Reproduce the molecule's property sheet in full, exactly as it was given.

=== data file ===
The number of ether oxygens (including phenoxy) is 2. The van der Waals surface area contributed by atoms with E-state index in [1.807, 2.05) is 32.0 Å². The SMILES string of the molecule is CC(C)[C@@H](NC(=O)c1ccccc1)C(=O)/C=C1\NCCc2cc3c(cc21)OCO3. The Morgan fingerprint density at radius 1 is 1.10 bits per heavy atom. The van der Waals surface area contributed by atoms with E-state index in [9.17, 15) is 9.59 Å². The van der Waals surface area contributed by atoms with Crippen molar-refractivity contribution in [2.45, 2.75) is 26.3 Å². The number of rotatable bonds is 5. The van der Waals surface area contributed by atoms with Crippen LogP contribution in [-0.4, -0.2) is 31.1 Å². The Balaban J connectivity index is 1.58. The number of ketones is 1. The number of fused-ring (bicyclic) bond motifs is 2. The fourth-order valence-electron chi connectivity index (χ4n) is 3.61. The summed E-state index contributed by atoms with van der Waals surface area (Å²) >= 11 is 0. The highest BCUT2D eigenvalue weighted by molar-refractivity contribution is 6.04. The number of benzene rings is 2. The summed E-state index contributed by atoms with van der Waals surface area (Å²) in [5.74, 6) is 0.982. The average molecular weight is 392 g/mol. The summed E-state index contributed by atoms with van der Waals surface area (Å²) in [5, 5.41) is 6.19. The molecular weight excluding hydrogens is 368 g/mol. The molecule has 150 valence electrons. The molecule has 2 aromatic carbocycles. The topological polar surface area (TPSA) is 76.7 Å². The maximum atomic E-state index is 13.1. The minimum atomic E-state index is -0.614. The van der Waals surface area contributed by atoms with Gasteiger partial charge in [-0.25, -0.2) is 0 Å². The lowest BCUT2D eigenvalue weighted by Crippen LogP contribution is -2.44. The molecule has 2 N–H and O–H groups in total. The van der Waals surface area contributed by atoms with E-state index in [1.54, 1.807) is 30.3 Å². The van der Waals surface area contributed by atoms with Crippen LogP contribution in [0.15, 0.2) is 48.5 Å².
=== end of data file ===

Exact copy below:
The number of ether oxygens (including phenoxy) is 2. The van der Waals surface area contributed by atoms with E-state index in [1.807, 2.05) is 32.0 Å². The SMILES string of the molecule is CC(C)[C@@H](NC(=O)c1ccccc1)C(=O)/C=C1\NCCc2cc3c(cc21)OCO3. The Morgan fingerprint density at radius 1 is 1.10 bits per heavy atom. The van der Waals surface area contributed by atoms with E-state index in [9.17, 15) is 9.59 Å². The van der Waals surface area contributed by atoms with Crippen molar-refractivity contribution in [2.45, 2.75) is 26.3 Å². The number of rotatable bonds is 5. The van der Waals surface area contributed by atoms with Crippen LogP contribution in [-0.4, -0.2) is 31.1 Å². The Balaban J connectivity index is 1.58. The number of ketones is 1. The number of fused-ring (bicyclic) bond motifs is 2. The fourth-order valence-electron chi connectivity index (χ4n) is 3.61. The summed E-state index contributed by atoms with van der Waals surface area (Å²) >= 11 is 0. The highest BCUT2D eigenvalue weighted by molar-refractivity contribution is 6.04. The number of benzene rings is 2. The summed E-state index contributed by atoms with van der Waals surface area (Å²) in [5.74, 6) is 0.982. The average molecular weight is 392 g/mol. The summed E-state index contributed by atoms with van der Waals surface area (Å²) in [5, 5.41) is 6.19. The molecular weight excluding hydrogens is 368 g/mol. The molecule has 150 valence electrons. The molecule has 2 aromatic carbocycles. The topological polar surface area (TPSA) is 76.7 Å². The maximum atomic E-state index is 13.1. The minimum atomic E-state index is -0.614. The van der Waals surface area contributed by atoms with Gasteiger partial charge in [-0.25, -0.2) is 0 Å². The lowest BCUT2D eigenvalue weighted by Crippen LogP contribution is -2.44. The molecule has 2 N–H and O–H groups in total. The van der Waals surface area contributed by atoms with E-state index in [1.54, 1.807) is 30.3 Å². The van der Waals surface area contributed by atoms with Crippen LogP contribution in [0.15, 0.2) is 48.5 Å².